Wednesday, June 3, 2020
How To Maintain a Community in Second Life
Over the course of my time in Second Life, I got the opportunity to lead and maintain a couple of communities that I was a part of as a sim co-owner and sim manager. I never actually wanted these positions, but at the time I believed in the community's efforts so much and put so much time and energy into them that the main owners gave me the positions. However, I learned a lot from the experience about what to do and what not to do in these positions. I hope to pass on what I’ve learned here so that others won’t make mistakes I’ve made or have seen time and time again from others.
Know Your Community
Don’t treat the position like you’re above and removed from everyone. You are just as much a part of the community as anyone else. Get to know everyone. Be friendly. Be compassionate. Make friends. Only then will you truly understand everyone and get to know your community’s needs.
Don’t Fall Into The Tribe Mentality
It’s perfectly natural for humans to group up and become an “in group.” Before there was the Internet; and modern electronics for that matter, humans grouped up in tribes for safety and security. However, this can keep your community from growing. If others walk in and find that it’s hard to break into the group, they’ll go elsewhere. Welcome everyone. Invite them into your conversations. Make them feel like they belong.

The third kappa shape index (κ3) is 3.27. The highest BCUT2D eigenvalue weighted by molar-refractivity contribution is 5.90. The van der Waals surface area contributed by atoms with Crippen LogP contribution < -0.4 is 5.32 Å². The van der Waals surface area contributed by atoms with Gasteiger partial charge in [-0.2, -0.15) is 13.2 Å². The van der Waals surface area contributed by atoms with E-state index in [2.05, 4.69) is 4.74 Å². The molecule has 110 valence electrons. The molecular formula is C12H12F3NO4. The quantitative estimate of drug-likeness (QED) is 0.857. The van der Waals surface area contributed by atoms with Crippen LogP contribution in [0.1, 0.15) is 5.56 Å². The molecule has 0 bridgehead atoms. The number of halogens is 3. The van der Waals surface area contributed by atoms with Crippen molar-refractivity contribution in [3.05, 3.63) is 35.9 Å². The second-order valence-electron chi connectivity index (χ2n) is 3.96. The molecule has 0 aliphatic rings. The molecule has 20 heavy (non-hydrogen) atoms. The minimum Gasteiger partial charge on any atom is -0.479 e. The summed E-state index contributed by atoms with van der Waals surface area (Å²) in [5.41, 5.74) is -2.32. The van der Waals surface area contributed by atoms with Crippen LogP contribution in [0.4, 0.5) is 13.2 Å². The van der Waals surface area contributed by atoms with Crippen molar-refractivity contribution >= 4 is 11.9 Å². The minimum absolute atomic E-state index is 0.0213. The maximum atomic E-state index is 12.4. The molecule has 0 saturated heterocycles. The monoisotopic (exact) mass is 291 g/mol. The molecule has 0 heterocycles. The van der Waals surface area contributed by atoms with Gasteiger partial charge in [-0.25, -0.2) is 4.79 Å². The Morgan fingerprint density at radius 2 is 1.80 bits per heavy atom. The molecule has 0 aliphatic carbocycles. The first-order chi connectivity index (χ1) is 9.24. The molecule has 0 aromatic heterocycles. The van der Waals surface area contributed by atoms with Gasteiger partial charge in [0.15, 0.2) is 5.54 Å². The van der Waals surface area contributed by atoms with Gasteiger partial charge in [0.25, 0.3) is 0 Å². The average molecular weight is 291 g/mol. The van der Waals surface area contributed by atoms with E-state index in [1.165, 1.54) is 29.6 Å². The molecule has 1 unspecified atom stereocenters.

Don’t Talk Behind Others Backs In Private Staff Chats
Unless it’s an obvious troll, talking negatively about other people in the group will eventually get out; even if it’s in private chats that the person isn’t in. This can cause massive amounts of drama that will make your community look bad. It may be tempting to blow off steam about someone with friends, but do that elsewhere.
Don’t Go Beyond What The Whole Of Your Community Wants
I’ve seen sim owners introduce things randomly that just end up making community members upset. For instance, one sim owner introduced a parcel area just for a group that liked to role play as children. This did not go over well with a large majority of the community, and the sim disbanded within a week. The sim owners just saw this as a way to make a certain group happy, but ended up causing drama for themselves.
It’s natural for people to be apprehensive of those in power from time to time. A way to deter this, aside from being down to earth and friendly, is to be open about why you’re doing the things that you’re doing.
Don’t Treat Staff Like Employees
This isn’t real life. People have real jobs and don’t want to come home to another. Staff are volunteers and real life comes first. You will find that you will have a constant rotation of staff if you treat things like a real business, even if you pay your staff in Linden Dollars.
Life, especially now, is too stressful to worry about Second Life as a make or break project. Have fun. Make friends. Be yourself. People will come if it’s a cool place to hang out and the people are nice. This will never be a permanent gig. Enjoy it while it lasts.